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Presumptive Engagement: Australia’s Asia-Pacific Security Policy in the 1990s

Presumptive Engagement: Australia’s Asia-Pacific Security Policy in the 1990s
by Desmond Ball, Pauline KerrBall-presumptivee

This is something of a re-read. Though an important one having last flicked through it perhaps a decade ago during Uni. This book was written in 1996, but if you updated a few figures (pushing Australia’s Defence budget from $10 to $30 billion, and changing F/A-18s to F35s) you could bring it out as new without any change to the argument.

Desmond Ball and Pauline Kerr outline the wealth of cooperative engagement undertaken by Australia during the 1980s and 90s, and argue that the efforts are too ad hoc and ungrounded in a serious assessment of the precise objectives sought and how the specific policies and activities of the government will achieve those outcomes.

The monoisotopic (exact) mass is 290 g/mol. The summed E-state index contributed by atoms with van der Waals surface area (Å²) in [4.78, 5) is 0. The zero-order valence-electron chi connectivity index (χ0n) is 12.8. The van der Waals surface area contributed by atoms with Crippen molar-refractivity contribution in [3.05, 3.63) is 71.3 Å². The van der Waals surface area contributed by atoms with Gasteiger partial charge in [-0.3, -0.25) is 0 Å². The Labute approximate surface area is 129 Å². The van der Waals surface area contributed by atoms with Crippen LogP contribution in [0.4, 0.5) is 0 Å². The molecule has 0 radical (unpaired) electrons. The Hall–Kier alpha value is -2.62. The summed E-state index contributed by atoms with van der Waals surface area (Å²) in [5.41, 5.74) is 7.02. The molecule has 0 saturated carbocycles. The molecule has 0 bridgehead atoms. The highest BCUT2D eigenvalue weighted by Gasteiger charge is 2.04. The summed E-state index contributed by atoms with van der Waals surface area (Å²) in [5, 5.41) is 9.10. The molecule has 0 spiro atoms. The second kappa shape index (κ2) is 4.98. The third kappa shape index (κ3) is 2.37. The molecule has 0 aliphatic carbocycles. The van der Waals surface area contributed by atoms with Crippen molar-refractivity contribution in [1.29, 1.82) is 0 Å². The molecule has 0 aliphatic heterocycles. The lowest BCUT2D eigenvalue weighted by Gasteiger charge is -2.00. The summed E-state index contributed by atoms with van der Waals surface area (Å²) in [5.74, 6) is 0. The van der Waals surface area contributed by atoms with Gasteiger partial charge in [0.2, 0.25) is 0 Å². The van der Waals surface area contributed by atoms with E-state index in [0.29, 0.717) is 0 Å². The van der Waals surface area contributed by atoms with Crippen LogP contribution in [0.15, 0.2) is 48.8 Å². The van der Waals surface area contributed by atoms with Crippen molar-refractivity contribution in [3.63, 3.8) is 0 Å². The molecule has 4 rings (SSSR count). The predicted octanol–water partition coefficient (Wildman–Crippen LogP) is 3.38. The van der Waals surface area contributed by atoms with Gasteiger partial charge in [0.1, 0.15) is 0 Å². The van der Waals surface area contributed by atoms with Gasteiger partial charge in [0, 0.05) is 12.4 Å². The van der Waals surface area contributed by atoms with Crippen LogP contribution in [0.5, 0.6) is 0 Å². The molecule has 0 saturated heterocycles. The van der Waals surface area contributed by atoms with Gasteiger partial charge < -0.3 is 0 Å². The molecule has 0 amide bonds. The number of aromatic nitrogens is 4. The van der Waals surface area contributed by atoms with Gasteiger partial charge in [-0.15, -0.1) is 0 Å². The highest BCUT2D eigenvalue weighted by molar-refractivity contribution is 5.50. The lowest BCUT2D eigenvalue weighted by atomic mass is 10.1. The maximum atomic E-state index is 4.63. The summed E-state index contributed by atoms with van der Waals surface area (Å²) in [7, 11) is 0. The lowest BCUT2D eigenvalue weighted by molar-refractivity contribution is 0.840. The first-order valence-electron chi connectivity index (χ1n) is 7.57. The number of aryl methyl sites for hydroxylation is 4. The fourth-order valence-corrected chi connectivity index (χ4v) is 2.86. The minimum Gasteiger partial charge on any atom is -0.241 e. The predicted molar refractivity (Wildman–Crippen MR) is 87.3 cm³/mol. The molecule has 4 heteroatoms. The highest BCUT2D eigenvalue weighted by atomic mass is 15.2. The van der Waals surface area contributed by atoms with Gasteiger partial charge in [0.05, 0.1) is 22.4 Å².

In short, we lacked a strategy. And we still do. If anything the problem is getting worse, with Rudd’s frenetic pace without purpose, everyone’s criminal neglect of DFAT while increasing responsibilities, and the substantial increase in the weight of expectations that defence diplomacy will save us from a US-China war (yeah sure…).
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Power and International Relations: Essays in honour of Coral Bell

Power and International Relations: Essays in honour of Coral Bell
by Desmond Ball &  Sheryn Lee (Editors)Coral

There isn’t a big tradition of festschrift’s in Australia, but thankfully it seems to be emerging. This is the third major book on a scholars work produced by my centre (The Strategic & Defence Studies Centre, ANU) and last year Sydney Uni produced a volume on Neville Meaney.